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Support for Nonviolent Fighters Key to Ending War

Author: Maria Stephan

In: Waging Nonviolence, 2017

Urges external support for groups trying to help people devastated by war and also to create the organizational basis for a better future. Stephan notes the role of women-led 'peace circles' publicizing atrocities, promoting education and psychiatric help for refugee children, and planning for the future.

See also: Al Shami, Leila, 'Syria: Women Continue Resistance against Fascism, Imperialism and Patriarchy', Open Democracy, 5 January 2017.

Describes a young woman taking risks to communicate with the outside world before the fall of Aleppo, and then discusses the wider role of women in the opposition.

There are also a number of documentary films on aspects of resistance and constructive action inside Syria:

'"Islamic State's" Most Wanted', BBC World Service, July 2016 (

An account of citizen journalists in Raqaa (capital of the IS Syrian caliphate) taking appalling risks (and sometime suffering death and attacks on their families) to send online reports to the outside world.  Hussam Eesa, who managed to escape Raqaa when he knew arrest was imminent in 2014, is interviewed for the programme.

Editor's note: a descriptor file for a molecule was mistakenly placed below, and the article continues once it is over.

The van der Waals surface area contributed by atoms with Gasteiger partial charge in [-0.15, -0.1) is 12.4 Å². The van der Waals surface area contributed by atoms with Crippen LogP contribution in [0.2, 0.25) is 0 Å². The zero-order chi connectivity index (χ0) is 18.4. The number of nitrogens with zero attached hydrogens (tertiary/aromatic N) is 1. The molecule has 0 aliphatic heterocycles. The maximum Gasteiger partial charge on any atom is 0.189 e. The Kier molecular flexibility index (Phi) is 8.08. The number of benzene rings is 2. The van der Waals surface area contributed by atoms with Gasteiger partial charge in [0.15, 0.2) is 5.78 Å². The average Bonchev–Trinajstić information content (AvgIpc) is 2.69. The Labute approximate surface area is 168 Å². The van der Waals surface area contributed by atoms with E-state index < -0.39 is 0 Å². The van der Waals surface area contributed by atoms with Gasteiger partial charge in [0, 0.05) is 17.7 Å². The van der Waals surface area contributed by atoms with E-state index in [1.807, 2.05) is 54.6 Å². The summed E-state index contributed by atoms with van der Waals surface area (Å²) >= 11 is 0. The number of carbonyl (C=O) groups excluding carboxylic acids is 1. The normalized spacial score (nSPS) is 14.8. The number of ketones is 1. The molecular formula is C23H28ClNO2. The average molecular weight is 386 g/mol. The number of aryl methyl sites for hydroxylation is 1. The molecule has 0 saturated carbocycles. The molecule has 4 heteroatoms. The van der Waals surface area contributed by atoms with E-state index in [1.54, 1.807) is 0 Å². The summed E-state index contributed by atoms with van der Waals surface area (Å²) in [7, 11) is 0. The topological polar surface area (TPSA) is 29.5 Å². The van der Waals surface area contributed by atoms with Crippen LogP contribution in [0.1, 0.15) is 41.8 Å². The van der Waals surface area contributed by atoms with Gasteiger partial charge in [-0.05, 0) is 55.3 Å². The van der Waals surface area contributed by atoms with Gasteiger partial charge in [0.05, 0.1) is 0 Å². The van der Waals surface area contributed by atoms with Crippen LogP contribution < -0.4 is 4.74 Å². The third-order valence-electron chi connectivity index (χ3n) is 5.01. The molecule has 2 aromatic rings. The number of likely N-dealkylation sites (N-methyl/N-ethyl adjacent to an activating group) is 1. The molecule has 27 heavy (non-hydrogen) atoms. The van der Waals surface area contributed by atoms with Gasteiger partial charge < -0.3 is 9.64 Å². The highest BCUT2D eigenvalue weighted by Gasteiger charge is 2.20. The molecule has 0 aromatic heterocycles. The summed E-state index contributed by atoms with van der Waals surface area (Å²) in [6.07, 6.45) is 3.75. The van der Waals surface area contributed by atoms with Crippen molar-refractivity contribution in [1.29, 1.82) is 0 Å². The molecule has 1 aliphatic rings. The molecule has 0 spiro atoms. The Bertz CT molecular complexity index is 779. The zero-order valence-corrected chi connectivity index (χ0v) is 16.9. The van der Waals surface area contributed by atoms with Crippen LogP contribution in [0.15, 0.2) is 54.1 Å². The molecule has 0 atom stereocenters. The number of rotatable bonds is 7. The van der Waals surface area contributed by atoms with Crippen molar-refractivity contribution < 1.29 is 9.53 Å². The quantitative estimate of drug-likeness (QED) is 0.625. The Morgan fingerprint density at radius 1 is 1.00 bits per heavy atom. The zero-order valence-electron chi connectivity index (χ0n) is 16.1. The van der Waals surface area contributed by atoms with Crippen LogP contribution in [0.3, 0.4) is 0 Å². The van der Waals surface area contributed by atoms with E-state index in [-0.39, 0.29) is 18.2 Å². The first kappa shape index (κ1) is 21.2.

'Syria's Disappeared: The Case against Assad', Channel 4, March 2017 (

Reveals how prisoners in one of Assad's prisons smuggled out lists of names of those detained.  They were written in blood on scraps of material, which any prisoner who was released could take out with him. The story is told by Mansour al-Omari, a human rights activist jailed in February 2012, who eventually managed to attain asylum in Sweden.

'The White Helmets', Netflix documentary, February 2017 (upon subscription)

A film about the White Helmets (Syrian Civil Defence), who had been nominated for a Nobel Peace Prize, and its 3,000 members across Syria. The documentary received an Oscar nomination and fueled controversy.